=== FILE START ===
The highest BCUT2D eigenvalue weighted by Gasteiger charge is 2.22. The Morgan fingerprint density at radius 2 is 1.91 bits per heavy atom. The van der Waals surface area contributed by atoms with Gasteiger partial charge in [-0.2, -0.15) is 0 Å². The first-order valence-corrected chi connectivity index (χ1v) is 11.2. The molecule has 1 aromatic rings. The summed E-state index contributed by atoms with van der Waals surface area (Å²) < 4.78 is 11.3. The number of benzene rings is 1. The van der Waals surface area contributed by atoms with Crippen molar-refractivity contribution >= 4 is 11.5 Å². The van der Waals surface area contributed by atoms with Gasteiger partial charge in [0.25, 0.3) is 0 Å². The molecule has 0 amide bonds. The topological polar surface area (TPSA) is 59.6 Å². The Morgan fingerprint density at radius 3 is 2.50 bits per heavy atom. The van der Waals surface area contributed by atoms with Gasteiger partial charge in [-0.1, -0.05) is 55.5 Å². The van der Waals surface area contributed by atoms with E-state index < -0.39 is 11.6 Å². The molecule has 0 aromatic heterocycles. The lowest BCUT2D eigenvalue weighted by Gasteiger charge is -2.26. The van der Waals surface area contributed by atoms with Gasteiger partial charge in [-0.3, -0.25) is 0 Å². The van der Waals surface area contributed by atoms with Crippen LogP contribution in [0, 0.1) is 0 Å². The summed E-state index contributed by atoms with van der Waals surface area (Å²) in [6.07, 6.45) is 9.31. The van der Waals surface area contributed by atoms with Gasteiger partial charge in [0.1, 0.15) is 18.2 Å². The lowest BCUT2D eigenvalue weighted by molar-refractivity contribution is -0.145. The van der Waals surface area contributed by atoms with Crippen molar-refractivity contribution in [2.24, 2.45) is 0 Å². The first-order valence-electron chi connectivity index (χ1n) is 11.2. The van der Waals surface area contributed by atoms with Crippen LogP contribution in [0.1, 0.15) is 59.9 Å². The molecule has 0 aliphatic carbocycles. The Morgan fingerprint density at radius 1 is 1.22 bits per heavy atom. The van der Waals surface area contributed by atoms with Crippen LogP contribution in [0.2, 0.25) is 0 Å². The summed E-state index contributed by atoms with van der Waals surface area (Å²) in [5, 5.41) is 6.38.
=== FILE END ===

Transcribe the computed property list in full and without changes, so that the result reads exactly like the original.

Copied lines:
The highest BCUT2D eigenvalue weighted by Gasteiger charge is 2.22. The Morgan fingerprint density at radius 2 is 1.91 bits per heavy atom. The van der Waals surface area contributed by atoms with Gasteiger partial charge in [-0.2, -0.15) is 0 Å². The first-order valence-corrected chi connectivity index (χ1v) is 11.2. The molecule has 1 aromatic rings. The summed E-state index contributed by atoms with van der Waals surface area (Å²) < 4.78 is 11.3. The number of benzene rings is 1. The van der Waals surface area contributed by atoms with Crippen molar-refractivity contribution >= 4 is 11.5 Å². The van der Waals surface area contributed by atoms with Gasteiger partial charge in [0.25, 0.3) is 0 Å². The molecule has 0 amide bonds. The topological polar surface area (TPSA) is 59.6 Å². The Morgan fingerprint density at radius 3 is 2.50 bits per heavy atom. The van der Waals surface area contributed by atoms with Gasteiger partial charge in [-0.1, -0.05) is 55.5 Å². The van der Waals surface area contributed by atoms with E-state index < -0.39 is 11.6 Å². The molecule has 0 aromatic heterocycles. The lowest BCUT2D eigenvalue weighted by Gasteiger charge is -2.26. The van der Waals surface area contributed by atoms with Gasteiger partial charge in [-0.3, -0.25) is 0 Å². The van der Waals surface area contributed by atoms with Crippen LogP contribution in [0, 0.1) is 0 Å². The summed E-state index contributed by atoms with van der Waals surface area (Å²) in [6.07, 6.45) is 9.31. The van der Waals surface area contributed by atoms with Gasteiger partial charge in [0.1, 0.15) is 18.2 Å². The lowest BCUT2D eigenvalue weighted by molar-refractivity contribution is -0.145. The van der Waals surface area contributed by atoms with Crippen molar-refractivity contribution in [2.24, 2.45) is 0 Å². The first-order valence-electron chi connectivity index (χ1n) is 11.2. The van der Waals surface area contributed by atoms with Crippen LogP contribution in [0.1, 0.15) is 59.9 Å². The molecule has 0 aliphatic carbocycles. The Morgan fingerprint density at radius 1 is 1.22 bits per heavy atom. The van der Waals surface area contributed by atoms with Crippen LogP contribution in [0.2, 0.25) is 0 Å². The summed E-state index contributed by atoms with van der Waals surface area (Å²) in [5, 5.41) is 6.38.